f) PORTRAITS /
) QUALITY 0
V Order Photographs y
y For Christmas Now .(•
) CUnderwood ?
I £ \
t Underwood \
/. Tbur. ’til 9 P. M. Sun. 12-4 N
«\ Telephone EMerson 0200 /
Ij Connecticut Ave. at Q \
Antiquated Dog Laws
D. C. Heads' Fault,
Citizens Group Told
Offering the antiquated dog laws
here and the inadequate budget of
the District dog pound as examples,
Harry P. Wender, president of the
Federation of Citizens’ Associations,
last night appealed for less “fuzzy
thinking" on the part of the District
Commissioners and Congress. He
spoke at a meeting of the George
town Citizens' Association.
In 1900. Mr. Wender said, the
District had one pound wagon and
in 1939 there was still only one
wagon despite the tremendous in
crease in population.
"The District is losing about $60,
000 a year through its failure to
superintend dog licensing adequate
ly. Mr. Wender stated.
The present campaign against
rabid dogs, he said, could have been
averted if the Commissioners had
listened to the appeals of the citizens’:
associations, which have been cam
paigning for the last eight years for j
!a larger budget for the dog pound.
The associations also have asked for j
[laws which permit unmuzzled dogs
1 to be. picked up even though they
iare licensed. Until the campaign)
|started, he said, licensed male dogs I
could not be picked up even if they
roamed the streets in packs,
Mr. Wender said that little of the
money received from dog licenses
was used to support the dog pound.
He asked for a two-way radio sys
tem in the pound wagons similar to
the ones the police have, so that a
rabid dog might be picked up soon
after being reported.
The association passed a resolu
tion favoring the Capital Transit
Co.’s request to replace 52 two-man
cars by the same number of one
Mr. J. S. Gorrclle spoke on the
benefits of the Community War
The meeting was at St. John's
Parish Hall, Potomac and O streets
Navy Man Is Decorated
For World-War Feat
President Roosevelt has signed a
bill giving George F. Thompson, a
Marine Corps private in the World
War, the Distinguished Service Cross
for a hand grenade throw that wiped
out a machine gun crew on July 18,
1918, in the battle of Soissons.
Pvt. Thompson, who was a police
officer at Everett. Wash., at the time
the bill was introduced, is now' in the
The award was approved by the
Marine Corps before passage by
Congress. Legislation closing World
War awards, w'hich became effective
in 1928, made an act of Congress
necessary to give Pvt. Thompson the
can yon tell the difference be
tween Labrador mink and Eastern mink
. . . between ranch mink and wild mink...
between blended mink and natural mink?
The chances are you can't . . , you just
take somebody's word for it and hope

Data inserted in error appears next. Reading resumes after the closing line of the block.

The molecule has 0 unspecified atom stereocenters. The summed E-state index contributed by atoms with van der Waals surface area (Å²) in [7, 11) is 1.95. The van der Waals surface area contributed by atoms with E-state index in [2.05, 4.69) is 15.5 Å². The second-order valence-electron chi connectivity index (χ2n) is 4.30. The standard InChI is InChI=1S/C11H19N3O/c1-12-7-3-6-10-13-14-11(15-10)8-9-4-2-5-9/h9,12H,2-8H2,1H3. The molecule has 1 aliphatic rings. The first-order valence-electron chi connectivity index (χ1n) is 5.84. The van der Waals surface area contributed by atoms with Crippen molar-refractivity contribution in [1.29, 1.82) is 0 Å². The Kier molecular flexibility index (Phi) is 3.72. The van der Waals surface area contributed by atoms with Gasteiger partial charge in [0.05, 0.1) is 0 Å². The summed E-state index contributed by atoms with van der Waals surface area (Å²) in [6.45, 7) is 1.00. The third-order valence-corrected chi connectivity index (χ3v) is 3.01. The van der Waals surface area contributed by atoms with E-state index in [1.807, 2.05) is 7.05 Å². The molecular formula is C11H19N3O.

I that your faith is not misplaced. People
have been taking our word for these
things for the past 36 years and their
willingness to continue to do so is a trust
we cannot fail. Our current collection of
only Natural wild or ranch mink coats
is priced from $1 395 to $2795, plus tax.
It will do you good to see it.
_1210 F St. N.W.—
I MIGHT AS WELL BE AN ORPHAN
Wouldn’t you think they could feed
me now. It certainly is easy enough;
Just take the cap off the Beech-Nut
glass jar, warm up the contents and
put in a dish. I do the rest. And it
doesn’t take me long.
My doctor told my mother that
Beech-Nut retains the natural food
values in high degree. If that’s what
she thinks she’s feeding me, all right.
But I know I’m eating the finest
fruits and vegetables packed at their
flavor-fullest. Here comes Mommy
now. Wouldn't you like some Beech
STRAINED and CHOPPED
STRAINED. Spinach, Squash, Carrots,"
Green Beans, Beets, Peas, Prunes, Apple
Sauce, Vegetable Soup, Liver Soup.
CHOPPED. Vegetables & Beef with Rice
& Barley, Vegetables & Lamb with Rice,
Spinach, Carrots,Green Beans, Beets, Prunes!
Vegetable Soup, Liver Soup.
YOUR BABY can progress from Strained
to Chopped Foods almost without
realizing it, because most of the _
Strained Foods are also avail- \_.,_|
able in the form of Chopped
Foods. 1 _ 1
Back From the Wars •• -k
Former Star Employe Decdrated
For Fighting Guadalcanal Blaze
Maj. C. L. Cogswell
More than 200 Washington men
from the old 5th Marine Corps Re
serve were among the 12.000 Marines
who waded up the beach at Guadal
canal and held the airfield through
almost five months of constant Jap
anese attack, Maj. Charles L. Cogs
well, U. S. M. C-, said in recalling the
He is the son of the late Dr. Frank
B. Cogswell, 4315 Fourteenth street
N.W., and for a time was employed
in the business office of The Star be
fore entering the construction in
Maj. Cogswell appears even young
er than his 27 years. He is small and
his short, glossy hair is combed
l straight back. He has received the
j Silver Star and the Order of the
Maj. Cogswell suggested that the
interview be held at the Red Cross
blood bank in the Aracia Life In
surance Building, where he was
slated to make a blood donation. The
blood gift, he said, was in repayment
for transfusions in the jungle. "I
think the publicity may help the
blood bank,” he said.
wruie Having a blood test and
making the donation, lie told of his
experiences in the South Pacific.
"I was lucky," he said. “I had my
medical examination for promotion
to major in the line in the morning.
I was wounded in the afternoon, but
the report stood that I was physi
cally fit for the promotion. And I
was lucky that I was able to per
suade Capt., Don S. Knowlton (of
Washington) not to evacuate me by
plane to a base hospital. In about
four weeks I was up in the line, all
right except my left arm was a little
weak because a shell fragment had
tom away a muscle near the shoul
der. I was able to campaign until
the Marines were relieved just be
That afternoon (September 2.
1942). according to the Secretary of
the Navy's citation of the Silver Star,
"after enemy naval bombardment
had fired an aviation gas and high
explosive munitions dump. Maj.
Cogswell organized fire-fighting par